I’ve noticed a recent trend of angel investors demanding valuation caps on their convertible bridge loans, and I’ve received questions lately from startup and VC clients about them. So I thought this would be an opportune time to explain what all the fuss is about.
First, the basics.
A convertible note evidences a loan that typically converts automatically into equity upon the closing of a “qualified financing”, i.e., a funding round of some agreed upon minimum amount. The conversion is often “next round priced”, namely it converts into the security issued in the next round at the same pre-money valuation or, more likely, at a 10%-25% discount to the pre-money valuation of the next round.1 Next-round pricing makes sense when the company is at a very early stage and neither the company nor the angel investor has a clue as to what the company is really worth at that time. So they decide to punt to the next round when two things might happen: the company will hopefully have generated revenues or hit some other objective milestone that justifies a particular valuation, and the investors in the next round might be institutional (VC’s) who are more adept at valuing a company objectively. The discount represents the angel’s reward for the additional risk associated with investing at an earlier, more precarious point in time. Convertible notes are attractive to both sides relative to equity because they’re easier to negotiate and document (no economic, management or exit rights and no haggling over valuation).
Risk and Incentive Distortion
Next-round pricing, despite the typical conversion discount, may pose certain risks and distortions in incentives to the angel investor. Although the angel would generally like to see the company’s post-investment valuation increase, a higher valuation also means a more expensive conversion and a smaller percentage of the equity to be issued to the angel for the investment he made in the angel round. For example, if the angel invested $200,000, he would own 20% of the equity if the next round is at a $1 million post-money valuation ($200,000/$1,000,000), but only 5% of the equity if the next round is priced at $4 million ($200,000/$4,000,000). Accordingly, some believe the angel is incentivized to minimize valuation until he converts, creating an unhealthy diversion of incentives between the angel and founder. But a higher valuation also lowers the percentage of the overall equity to be issued to the VCs in the next round. So it’s difficult to generalize as to the impact of a next-round priced funding on investors and thus any incentive distortion that it poses. Each deal is affected by its own set of circumstances and the devil is really in the details.
A cap on next-round valuation for pricing the angel’s conversion is a common mechanism to minimize risk to the angel and align incentives with the entrepreneur. It basically provides that, solely for the purpose of pricing the conversion of the angel’s loan into equity and determining the number of shares to be issued to the angel, the price per share will be the lesser of the next-round’s price (or discount thereto) or the cap. This arguably aligns the interests of angel and founder: both will seek to make the company as valuable as possible and to raise future money at a price that is significantly higher than that of the last round of funding.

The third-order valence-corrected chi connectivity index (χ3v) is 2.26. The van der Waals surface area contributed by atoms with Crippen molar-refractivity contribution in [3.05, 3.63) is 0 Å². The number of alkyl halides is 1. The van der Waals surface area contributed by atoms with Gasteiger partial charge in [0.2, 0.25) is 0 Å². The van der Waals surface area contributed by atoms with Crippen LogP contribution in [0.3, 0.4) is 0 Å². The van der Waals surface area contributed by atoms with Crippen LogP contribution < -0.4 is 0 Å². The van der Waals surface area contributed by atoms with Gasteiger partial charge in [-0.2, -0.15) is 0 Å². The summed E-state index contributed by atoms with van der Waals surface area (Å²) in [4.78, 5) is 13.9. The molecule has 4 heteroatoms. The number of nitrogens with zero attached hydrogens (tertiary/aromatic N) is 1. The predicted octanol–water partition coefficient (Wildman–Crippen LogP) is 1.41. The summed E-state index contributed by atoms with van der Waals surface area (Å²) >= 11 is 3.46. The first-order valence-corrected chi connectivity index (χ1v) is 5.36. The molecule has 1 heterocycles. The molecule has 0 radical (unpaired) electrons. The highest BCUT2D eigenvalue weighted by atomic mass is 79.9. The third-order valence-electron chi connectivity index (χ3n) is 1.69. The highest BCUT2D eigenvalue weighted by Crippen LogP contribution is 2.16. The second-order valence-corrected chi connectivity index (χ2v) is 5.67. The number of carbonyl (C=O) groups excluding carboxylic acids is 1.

Valuation caps can potentially impact the valuation of the next round, and in extreme cases can prevent a next round from happening altogether. I’ve seen some VCs view the cap on existing bridge notes as a ceiling on the next round’s price on the theory that it was the high point negotiated between the angel and entrepreneur. This might make it difficult to persuade a VC to agree on a valuation much higher than the cap. For this reason, entrepreneurs often hope to avoid disclosing the angel round terms to prospective VCs until a price has been agreed to with them. But if the cap is disproportionately low relative to the next round’s valuation, and the per share price is not carefully calculated to include the convertible note shares in the fully-diluted outstanding capitalization, the VCs will be in for a rude awakening when a large portion of the equity they thought they were getting percentage-wise ends up going instead to the angel note holder. Conversely, if the conversion shares are included in the pre-money fully-diluted shares, which is more often the case, it’s the founders who suffer disproportionate dilution from the conversion.
My preferred way of handling next round priced convertible notes is through variable discounts that increase as the next round gets further away in time from the note investment or occurs after milestones have been hit. Valuation caps on convertible notes can work, but the parties need to structure them carefully with an eye toward the next funding round. From the company’s perspective, the cap should be set sufficiently high so as to avoid a perceived benchmark. Well counseled VCs will insist that the shares issuable to the angel on conversion are included in the pre-money fully-diluted shares, resulting in the founders suffering all the dilution. Finally, the conversion terms should be disclosed as early as possible to the VCs to avoid a serious loss of confidence in the entrepreneur on the part of the VCs and possibly even cratering the deal.
1 Pre-money valuation with respect to a particular round of funding is the valuation of the company measured before the new money comes in; post-money valuation is calculated as the pre-money valuation plus the amount invested in that round.